For all the talk of the decline in physical shopping centres and the rise of internet retail giants, it is easy to forget the monumental logistical operation that takes place every day behind the headlines. With the rise of online shopping in all of its forms, availability of courier work to support the demand has snowballed, and as it continues to grow, there is a whole world of opportunity to take advantage of new markets as they emerge. Here are three key areas that you should know about, and how they are set to change the future of courier work. |
Business to Business
B2B has always made up the lion’s share of courier work, as it is the largest section of the logistics market. It is also the most dependable source of work, as businesses are more likely to have regular repeat orders from suppliers, and will often settle on one or two courier services to fulfil their needs. Historically speaking, it makes sense for this section of the market to have made up the largest share, since there was never a traditional B2B in-person shopping culture to be replaced. Aside from wholesalers that were visited in person, businesses have always relied on delivery services to furnish them with the things they needed to keep their work underway, and this is unlikely to change any time soon.
Growing Demand for B2C
Unlike the B2B market, business to consumer deliveries have undergone rapid transformations in recent years, which have resulted in a proliferation of courier work to keep up with the demand. What was once the reserve of mail order catalogues has escalated into a multi-million pound operation, bringing with it some of the most demanding logistical challenges of our time.
In an environment where consumers expect lightning-fast deliveries and equally speedy refunds for unwanted items, the pressure on delivery drivers has never been greater. However, businesses’ determination to drive demand for their online offering has also created enormous opportunities. While some forecast a return to more traditional modes of consumption, the demand for B2C deliveries shows no sign of slowing – especially as businesses diversify their offering to include less traditional online products, such as groceries.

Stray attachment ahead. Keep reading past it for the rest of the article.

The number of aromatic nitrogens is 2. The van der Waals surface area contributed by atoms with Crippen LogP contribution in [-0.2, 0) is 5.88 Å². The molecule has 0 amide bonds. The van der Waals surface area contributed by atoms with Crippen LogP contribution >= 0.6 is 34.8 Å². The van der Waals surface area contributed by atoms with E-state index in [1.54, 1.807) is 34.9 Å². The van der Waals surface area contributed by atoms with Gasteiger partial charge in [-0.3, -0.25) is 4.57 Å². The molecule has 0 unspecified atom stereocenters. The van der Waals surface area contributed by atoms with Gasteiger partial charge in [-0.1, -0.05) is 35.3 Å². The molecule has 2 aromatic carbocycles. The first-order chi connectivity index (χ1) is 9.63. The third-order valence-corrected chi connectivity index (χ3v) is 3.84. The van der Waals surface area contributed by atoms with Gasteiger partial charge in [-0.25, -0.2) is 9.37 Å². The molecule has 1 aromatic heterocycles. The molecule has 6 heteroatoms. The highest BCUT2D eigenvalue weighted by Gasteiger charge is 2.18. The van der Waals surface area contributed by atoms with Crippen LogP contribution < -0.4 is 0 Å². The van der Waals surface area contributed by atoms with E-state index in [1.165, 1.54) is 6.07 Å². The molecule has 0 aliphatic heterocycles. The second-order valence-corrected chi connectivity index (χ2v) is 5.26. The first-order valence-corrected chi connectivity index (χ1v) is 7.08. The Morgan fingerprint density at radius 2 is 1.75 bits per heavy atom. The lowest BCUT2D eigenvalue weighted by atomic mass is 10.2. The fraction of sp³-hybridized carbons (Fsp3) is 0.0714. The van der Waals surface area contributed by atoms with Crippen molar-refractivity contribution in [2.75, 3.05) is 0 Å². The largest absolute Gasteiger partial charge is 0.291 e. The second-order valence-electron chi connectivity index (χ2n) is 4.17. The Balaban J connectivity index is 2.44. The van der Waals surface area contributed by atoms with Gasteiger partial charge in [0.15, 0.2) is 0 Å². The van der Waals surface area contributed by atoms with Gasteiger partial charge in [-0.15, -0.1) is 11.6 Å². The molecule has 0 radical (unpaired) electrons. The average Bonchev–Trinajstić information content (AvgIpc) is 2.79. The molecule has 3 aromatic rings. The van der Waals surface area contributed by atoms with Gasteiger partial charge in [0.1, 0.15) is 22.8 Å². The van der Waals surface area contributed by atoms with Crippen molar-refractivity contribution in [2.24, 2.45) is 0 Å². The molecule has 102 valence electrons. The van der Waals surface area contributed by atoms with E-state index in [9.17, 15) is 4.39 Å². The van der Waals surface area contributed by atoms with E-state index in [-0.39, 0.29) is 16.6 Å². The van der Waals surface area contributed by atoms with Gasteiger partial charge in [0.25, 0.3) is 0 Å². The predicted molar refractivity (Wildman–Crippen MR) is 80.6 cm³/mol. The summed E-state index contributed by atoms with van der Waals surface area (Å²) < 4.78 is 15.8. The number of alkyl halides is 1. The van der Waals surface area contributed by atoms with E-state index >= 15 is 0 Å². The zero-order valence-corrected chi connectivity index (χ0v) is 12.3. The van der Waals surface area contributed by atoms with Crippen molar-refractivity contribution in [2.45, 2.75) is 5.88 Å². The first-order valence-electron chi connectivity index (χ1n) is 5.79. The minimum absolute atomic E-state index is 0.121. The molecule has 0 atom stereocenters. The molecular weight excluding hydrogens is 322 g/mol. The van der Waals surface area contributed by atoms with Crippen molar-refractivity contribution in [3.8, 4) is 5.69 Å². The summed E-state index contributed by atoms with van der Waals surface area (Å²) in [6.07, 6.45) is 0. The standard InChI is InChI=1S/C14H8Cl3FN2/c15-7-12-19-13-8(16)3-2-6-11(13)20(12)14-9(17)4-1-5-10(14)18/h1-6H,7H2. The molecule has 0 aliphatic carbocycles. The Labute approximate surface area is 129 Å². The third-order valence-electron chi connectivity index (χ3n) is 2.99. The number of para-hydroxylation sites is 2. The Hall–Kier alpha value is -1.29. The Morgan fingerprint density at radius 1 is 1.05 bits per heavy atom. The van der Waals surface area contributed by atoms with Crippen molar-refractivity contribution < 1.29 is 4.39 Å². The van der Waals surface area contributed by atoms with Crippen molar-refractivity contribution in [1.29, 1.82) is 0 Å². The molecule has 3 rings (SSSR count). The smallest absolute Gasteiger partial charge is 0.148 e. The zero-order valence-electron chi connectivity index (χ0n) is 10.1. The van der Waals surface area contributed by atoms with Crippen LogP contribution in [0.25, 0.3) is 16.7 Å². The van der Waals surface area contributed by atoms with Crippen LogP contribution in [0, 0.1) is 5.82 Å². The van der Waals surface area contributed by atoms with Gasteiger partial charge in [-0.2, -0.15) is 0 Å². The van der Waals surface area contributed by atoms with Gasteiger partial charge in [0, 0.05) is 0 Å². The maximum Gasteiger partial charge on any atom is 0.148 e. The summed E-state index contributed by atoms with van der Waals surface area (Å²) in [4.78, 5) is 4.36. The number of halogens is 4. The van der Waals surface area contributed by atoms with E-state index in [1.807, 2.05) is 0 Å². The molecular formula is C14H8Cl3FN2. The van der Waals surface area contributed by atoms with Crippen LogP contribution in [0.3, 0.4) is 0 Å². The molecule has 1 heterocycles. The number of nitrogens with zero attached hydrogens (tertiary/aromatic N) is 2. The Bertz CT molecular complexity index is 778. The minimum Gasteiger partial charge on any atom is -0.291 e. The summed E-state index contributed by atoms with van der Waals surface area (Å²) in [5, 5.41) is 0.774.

New On the Scene: C2X
If the growth of B2C deliveries is anything to go by, one thing is for certain: consumers themselves are shaping the market more than ever. C2X, or ‘consumer to everyone’, is the latest example of this. No longer content browsing a product offering decided by the big players in e-commerce, customers are taking matters into their own hands, buying and selling products directly to and from each other with the help of second-hand sales sites and marketplaces. Although this was initially tipped as a growth area of demand for courier work, there are doubts surrounding the scalability of the C2X market, as many platforms that facilitate C2X selling also encourage local in-person deliveries, a development that would render couriers redundant. Either way, with the logistics game changing as quickly as the latest e-commerce trends, it is more important than ever to keep abreast of new developments if your operational goal is to stay ahead of the curve.
Norman Dulwich is a correspondent for Courier Exchange, the world's largest neutral trading hub for same day courier work in the express freight exchange industry. Over 5,000 transport exchange businesses are networked together through their website, trading jobs and capacity in a safe 'wholesale' environment.
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